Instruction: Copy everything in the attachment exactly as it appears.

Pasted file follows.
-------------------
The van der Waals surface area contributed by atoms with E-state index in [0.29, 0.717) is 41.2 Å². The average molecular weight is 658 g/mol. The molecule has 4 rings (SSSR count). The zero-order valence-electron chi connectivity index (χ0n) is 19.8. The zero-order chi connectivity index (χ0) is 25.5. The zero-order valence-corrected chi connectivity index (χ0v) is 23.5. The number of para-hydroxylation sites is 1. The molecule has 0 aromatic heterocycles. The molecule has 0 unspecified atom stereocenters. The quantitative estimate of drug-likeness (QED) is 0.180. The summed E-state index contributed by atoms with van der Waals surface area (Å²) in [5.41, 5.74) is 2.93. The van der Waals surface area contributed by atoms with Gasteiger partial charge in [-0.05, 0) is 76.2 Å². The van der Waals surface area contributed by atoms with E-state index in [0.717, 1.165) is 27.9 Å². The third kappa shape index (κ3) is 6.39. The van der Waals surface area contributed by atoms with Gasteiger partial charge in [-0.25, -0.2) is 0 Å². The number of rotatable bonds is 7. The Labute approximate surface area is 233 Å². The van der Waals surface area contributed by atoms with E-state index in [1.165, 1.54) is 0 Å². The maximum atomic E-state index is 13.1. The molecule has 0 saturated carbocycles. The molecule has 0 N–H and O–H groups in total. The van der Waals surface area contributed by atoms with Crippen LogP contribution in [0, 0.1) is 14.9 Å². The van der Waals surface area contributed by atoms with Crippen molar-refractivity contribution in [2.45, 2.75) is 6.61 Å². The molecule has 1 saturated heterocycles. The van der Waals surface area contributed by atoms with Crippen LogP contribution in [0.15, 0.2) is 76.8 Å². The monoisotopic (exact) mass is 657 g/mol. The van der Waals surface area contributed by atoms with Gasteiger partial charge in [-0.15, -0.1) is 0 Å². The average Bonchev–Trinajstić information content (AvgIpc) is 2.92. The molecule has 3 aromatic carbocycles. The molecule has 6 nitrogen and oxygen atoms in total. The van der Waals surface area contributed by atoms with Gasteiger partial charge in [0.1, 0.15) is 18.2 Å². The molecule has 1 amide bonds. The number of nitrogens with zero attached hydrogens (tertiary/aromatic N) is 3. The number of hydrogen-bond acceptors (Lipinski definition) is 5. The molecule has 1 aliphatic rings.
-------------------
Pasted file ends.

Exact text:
The van der Waals surface area contributed by atoms with E-state index in [0.29, 0.717) is 41.2 Å². The average molecular weight is 658 g/mol. The molecule has 4 rings (SSSR count). The zero-order valence-electron chi connectivity index (χ0n) is 19.8. The zero-order chi connectivity index (χ0) is 25.5. The zero-order valence-corrected chi connectivity index (χ0v) is 23.5. The number of para-hydroxylation sites is 1. The molecule has 0 aromatic heterocycles. The molecule has 0 unspecified atom stereocenters. The quantitative estimate of drug-likeness (QED) is 0.180. The summed E-state index contributed by atoms with van der Waals surface area (Å²) in [5.41, 5.74) is 2.93. The van der Waals surface area contributed by atoms with Gasteiger partial charge in [-0.05, 0) is 76.2 Å². The van der Waals surface area contributed by atoms with E-state index in [0.717, 1.165) is 27.9 Å². The third kappa shape index (κ3) is 6.39. The van der Waals surface area contributed by atoms with Gasteiger partial charge in [-0.25, -0.2) is 0 Å². The number of rotatable bonds is 7. The Labute approximate surface area is 233 Å². The van der Waals surface area contributed by atoms with E-state index in [1.165, 1.54) is 0 Å². The maximum atomic E-state index is 13.1. The molecule has 0 saturated carbocycles. The molecule has 0 N–H and O–H groups in total. The van der Waals surface area contributed by atoms with Crippen LogP contribution in [0, 0.1) is 14.9 Å². The van der Waals surface area contributed by atoms with Crippen molar-refractivity contribution in [2.45, 2.75) is 6.61 Å². The molecule has 1 saturated heterocycles. The van der Waals surface area contributed by atoms with Crippen LogP contribution in [0.15, 0.2) is 76.8 Å². The monoisotopic (exact) mass is 657 g/mol. The van der Waals surface area contributed by atoms with Gasteiger partial charge in [-0.15, -0.1) is 0 Å². The average Bonchev–Trinajstić information content (AvgIpc) is 2.92. The molecule has 3 aromatic carbocycles. The molecule has 6 nitrogen and oxygen atoms in total. The van der Waals surface area contributed by atoms with Gasteiger partial charge in [0.1, 0.15) is 18.2 Å². The molecule has 1 amide bonds. The number of nitrogens with zero attached hydrogens (tertiary/aromatic N) is 3. The number of hydrogen-bond acceptors (Lipinski definition) is 5. The molecule has 1 aliphatic rings.